Restaurant Reviews

Rickys in Noosa is bigger and better than ever: Restaurant review

GT visits the stately Noosa stayer as it sails towards its second decade. It's in sparklingly good form.

By Fiona Donnelly
The view at Rickys.
Coastal but not coasting. The catchphrase perfectly sums up this Noosa riverfront destination. Can you think of another venue that fifteen years on from plating its first spanner crab spaghettini, would still have enough oomph to daringly take over the tenancy next door and double in size?
I'll wait.
Of course, this feat has been somewhat easier for Rickys – its owner is joint landlord for both tenancies. But it's still a huge vote of confidence. More importantly for diners, knocking through into sadly now shuttered Japanese eatery Wasabi, means Rickys has doubled its waterfront tables. And whether you're here for sunset cocktails and dinner, or lingering over a long sun-splashed lunch, you'll want to relish those cooling breezes and bask in the river's reflected glitter and dappled light.
The new addition feels seamless. This room has always been more about the mesmeric ebb and flow of the river alongside, than fussy design. Interiors are classic – fresh white walls, plenty of polished timbers, white linen-topped tables, white molded chairs with well-plumped cushions and of course, floor-to-ceiling glass to maximise views. It's unstudied yet stylish - a look that's come to epitomize Noosa. It's also an aesthetic in sync with the food offering, which positions the best of local centre-plate, then encourages it to shine.
Rickys' signature spaghettini. Photo: supplied.
A starter of snappily fresh spring greens is a tasty case in point. Al dente asparagus spears arrive draped casually over a fat blob of milky ricotta. The whey cheese, lightly accented by lemon myrtle, has a vivid pool of green mint oil at its centre. Tucked beneath are more greens – broad beans and zucchini coins – resting in a slick of the subtly flavoured mint oil. A scatter of nutty dukka with toasted sunflower seeds and pine nuts, adds texture and there's a pretty garnish - a mix of coriander and borage flowers for extra verve.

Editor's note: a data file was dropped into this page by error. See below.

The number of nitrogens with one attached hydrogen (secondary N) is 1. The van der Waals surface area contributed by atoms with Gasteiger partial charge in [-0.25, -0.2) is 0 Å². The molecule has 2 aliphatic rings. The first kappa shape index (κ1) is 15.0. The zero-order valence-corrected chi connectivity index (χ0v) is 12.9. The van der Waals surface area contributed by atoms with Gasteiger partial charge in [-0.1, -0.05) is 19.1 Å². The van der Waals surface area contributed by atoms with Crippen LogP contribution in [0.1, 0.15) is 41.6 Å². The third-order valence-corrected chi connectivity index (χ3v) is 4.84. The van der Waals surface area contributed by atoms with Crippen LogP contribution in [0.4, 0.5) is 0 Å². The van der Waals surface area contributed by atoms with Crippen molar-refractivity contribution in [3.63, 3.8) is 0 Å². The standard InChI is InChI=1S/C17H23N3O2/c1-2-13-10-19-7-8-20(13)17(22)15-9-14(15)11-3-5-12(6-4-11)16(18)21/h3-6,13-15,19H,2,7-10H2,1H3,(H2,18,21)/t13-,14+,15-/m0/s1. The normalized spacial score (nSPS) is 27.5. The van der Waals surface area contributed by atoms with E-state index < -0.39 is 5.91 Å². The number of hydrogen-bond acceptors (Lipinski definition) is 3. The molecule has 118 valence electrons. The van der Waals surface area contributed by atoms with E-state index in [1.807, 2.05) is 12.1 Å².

Chef Scott Klimisch (ex-Locale, Noosa) came aboard at Rickys in August. You can feel the influence of earlier stints at Melbourne's Cutler & Co and Bistro Guillaume. His spanner crab spaghettini is a cracker. This version of the signature dish is rich and garlicky and packs a whack of chilli heat and just a smidge of parsley to complement the sweet oceanic brine of the crab and precisely cooked spaghettini. All you need is a squeeze of the lemon that sits alongside.
There are just a handful of mains to choose from. Spanish mackerel, caught locally, leans classic French on the plate, scoring a creamy celeriac puree and accompaniments of steamed mussels and leek. Duck breast is likewise old-school, flesh blush pink and paired with Jerusalem artichoke puree, purple kale and a mandarin jus to bring the elements together.
These days the drinks list may be accessed via a QR code, but it retains the breadth and depth Rickys is known for. By the glass or half bottle, say, you can either keep things simple with a $13 Godello from Spain, or splash out with a 2005 Grand Cru Chardonnay for $540. Service remains assured, not the easiest feat in a tourist town, but clearly management makes this a priority.
It's fitting Rickys' owners side project Maravista Farm gets a shout-out on the menu. This 250-hectare hinterland property supplies honey and a growing share of the plant-based component of Ricky's menu. In return, restaurant waste goes to Maravista for composting. The transition towards a closed loop system yet another indication of how this institution is pushing to stay fresh and keep its appeal evergreen.